Canada will commit to sharing up to 100 million doses of COVID-19 vaccines with the world in a formal announcement that will come later in the G7 summit, the country’s high commissioner to the United Kingdom said Friday.
Ralph Goodale’s remarks came as pressure increased on the Liberal government to clearly outline its strategy to contribute to a growing international effort to immunize the world’s population more quickly.
Earlier in the day, a government official speaking on background floated the 100 million figure to the media contingent travelling with Prime Minister Justin Trudeau to the G7 — his first foreign trip since the onset of the pandemic.
The government official was unable to say how much of the planned announcement involved new money or direct vaccine contributions, and how much will be drawn from what Canada has contributed already to COVAX, the World Health Organization’s vaccine initiative.
Goodale said the details will have to wait until the end of the summit. He insisted the donation will not affect the supply of lifesaving vaccines meant for Canadians.
“Canadians shouldn’t be worried about any negative impact within Canada,” said Goodale, who indicated that details will be released in a table that compares Canada’s contribution to other G7 nations.
“The exact proportions in terms of cash contributions and in-kind contributions, that will be summarized on Sunday.”
Goodale also insisted that Canada, through COVAX, has been at the forefront of the international effort to get people in poorer countries vaccinated.
“We were quick off the mark to participate in the global effort and to be among the most generous countries in the world,” he said.
All countries at the G7 summit, he added, are feeling pressure to step up — not just Canada.
The United Kingdom dramatically raised the international stakes on Thursday by announcing a large-scale donation of surplus COVID-19 vaccines to countries in need.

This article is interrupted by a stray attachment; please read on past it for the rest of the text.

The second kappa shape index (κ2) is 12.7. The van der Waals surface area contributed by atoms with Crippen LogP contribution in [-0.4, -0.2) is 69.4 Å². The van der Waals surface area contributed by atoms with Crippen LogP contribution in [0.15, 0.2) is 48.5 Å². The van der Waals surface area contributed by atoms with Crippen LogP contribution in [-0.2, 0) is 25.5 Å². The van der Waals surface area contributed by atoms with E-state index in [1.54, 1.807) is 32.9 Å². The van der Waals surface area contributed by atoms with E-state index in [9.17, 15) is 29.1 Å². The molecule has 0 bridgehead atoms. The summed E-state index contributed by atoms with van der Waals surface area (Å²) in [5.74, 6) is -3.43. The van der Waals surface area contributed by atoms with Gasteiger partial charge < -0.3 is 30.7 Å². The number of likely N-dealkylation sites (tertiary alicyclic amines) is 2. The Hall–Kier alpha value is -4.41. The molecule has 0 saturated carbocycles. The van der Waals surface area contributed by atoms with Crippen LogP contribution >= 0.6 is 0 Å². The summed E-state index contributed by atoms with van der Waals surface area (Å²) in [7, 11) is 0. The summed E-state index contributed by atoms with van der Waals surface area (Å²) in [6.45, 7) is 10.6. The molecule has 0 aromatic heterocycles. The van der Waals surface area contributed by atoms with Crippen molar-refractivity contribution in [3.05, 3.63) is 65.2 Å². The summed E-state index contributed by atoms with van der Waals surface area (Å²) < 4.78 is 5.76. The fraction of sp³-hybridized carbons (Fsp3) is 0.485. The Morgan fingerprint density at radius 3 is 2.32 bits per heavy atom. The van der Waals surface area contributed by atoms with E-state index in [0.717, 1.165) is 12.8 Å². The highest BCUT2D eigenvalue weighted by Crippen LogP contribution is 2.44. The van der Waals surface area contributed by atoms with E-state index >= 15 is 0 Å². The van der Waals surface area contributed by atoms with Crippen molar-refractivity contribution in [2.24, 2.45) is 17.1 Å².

Prime Minister Boris Johnson, who says he wants to see the globe fully vaccinated by the end of next year, said late Thursday Britain will donate 100 million doses by the end of the year.
Canada’s timeline is less clear.
The British announcement followed a pledge earlier this week from the administration of U.S. President Joe Biden to deliver 500 million doses.
Johnson announced the U.K.’s contribution on the eve of the G7 summit.
“I think you have to look at what the U.K. is doing overall because it is colossal,” Johnson was quoted as saying by British media during a waterfront availability.
For weeks, Johnson has been pushing G7 countries to set a goal of vaccinating the world by the end of 2022, rather than 2024 or 2025, which is the current goal of health officials.
In a recent interview with the CBC’s chief political correspondent Rosemary Barton, Johnson said Prime Minister Trudeau and the leaders of France and Germany are keen on the idea and that he has high expectations for the summit.
“We’ll be looking to come up with some big numbers, because, after all, nobody is safe until everybody is safe,” he said.
The world’s leading democracies are expected to announce they will provide at least one billion coronavirus vaccine doses to the world by the end of the G7 summit.
While Canada doesn’t produce any COVID-19 vaccines of its own, it has been criticized by a group of 32 humanitarian agencies for not sharing any doses of imported vaccines.
Last week, International Development Minister Karina Gould told a Senate committee Canada will eventually share doses, but at the moment it doesn’t have any excess because the country is still trying to get every Canadian immunized.
Canada pledges $440M to COVAX
Canada recently doubled its financial commitment to COVAX to $440 million.
The international agency has been struggling to close off an urgent gap of 200 million doses, which was created by manufacturing delays and supply disruptions coming out of India — the result of a massive outbreak in that country.
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